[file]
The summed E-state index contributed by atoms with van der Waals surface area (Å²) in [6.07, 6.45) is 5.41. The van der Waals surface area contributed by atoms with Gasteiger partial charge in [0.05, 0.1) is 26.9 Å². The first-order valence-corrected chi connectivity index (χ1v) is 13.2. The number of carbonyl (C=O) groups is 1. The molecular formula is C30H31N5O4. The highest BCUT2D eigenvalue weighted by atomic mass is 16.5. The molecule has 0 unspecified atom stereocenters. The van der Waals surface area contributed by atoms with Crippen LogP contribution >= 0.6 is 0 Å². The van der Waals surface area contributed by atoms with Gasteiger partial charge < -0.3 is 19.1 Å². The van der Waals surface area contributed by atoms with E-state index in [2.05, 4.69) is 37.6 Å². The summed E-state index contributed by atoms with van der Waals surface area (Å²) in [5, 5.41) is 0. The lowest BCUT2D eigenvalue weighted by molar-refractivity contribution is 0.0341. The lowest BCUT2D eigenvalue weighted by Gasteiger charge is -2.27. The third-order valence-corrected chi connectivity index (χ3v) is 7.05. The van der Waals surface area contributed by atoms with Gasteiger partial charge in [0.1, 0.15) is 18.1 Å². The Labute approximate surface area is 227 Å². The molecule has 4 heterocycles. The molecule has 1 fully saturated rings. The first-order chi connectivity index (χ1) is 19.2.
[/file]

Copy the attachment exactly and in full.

The summed E-state index contributed by atoms with van der Waals surface area (Å²) in [6.07, 6.45) is 5.41. The van der Waals surface area contributed by atoms with Gasteiger partial charge in [0.05, 0.1) is 26.9 Å². The first-order valence-corrected chi connectivity index (χ1v) is 13.2. The number of carbonyl (C=O) groups is 1. The molecular formula is C30H31N5O4. The highest BCUT2D eigenvalue weighted by atomic mass is 16.5. The molecule has 0 unspecified atom stereocenters. The van der Waals surface area contributed by atoms with Crippen LogP contribution >= 0.6 is 0 Å². The van der Waals surface area contributed by atoms with Gasteiger partial charge < -0.3 is 19.1 Å². The van der Waals surface area contributed by atoms with E-state index in [2.05, 4.69) is 37.6 Å². The summed E-state index contributed by atoms with van der Waals surface area (Å²) in [5, 5.41) is 0. The lowest BCUT2D eigenvalue weighted by molar-refractivity contribution is 0.0341. The lowest BCUT2D eigenvalue weighted by Gasteiger charge is -2.27. The third-order valence-corrected chi connectivity index (χ3v) is 7.05. The van der Waals surface area contributed by atoms with Gasteiger partial charge in [0.1, 0.15) is 18.1 Å². The Labute approximate surface area is 227 Å². The molecule has 4 heterocycles. The molecule has 1 fully saturated rings. The first-order chi connectivity index (χ1) is 19.2.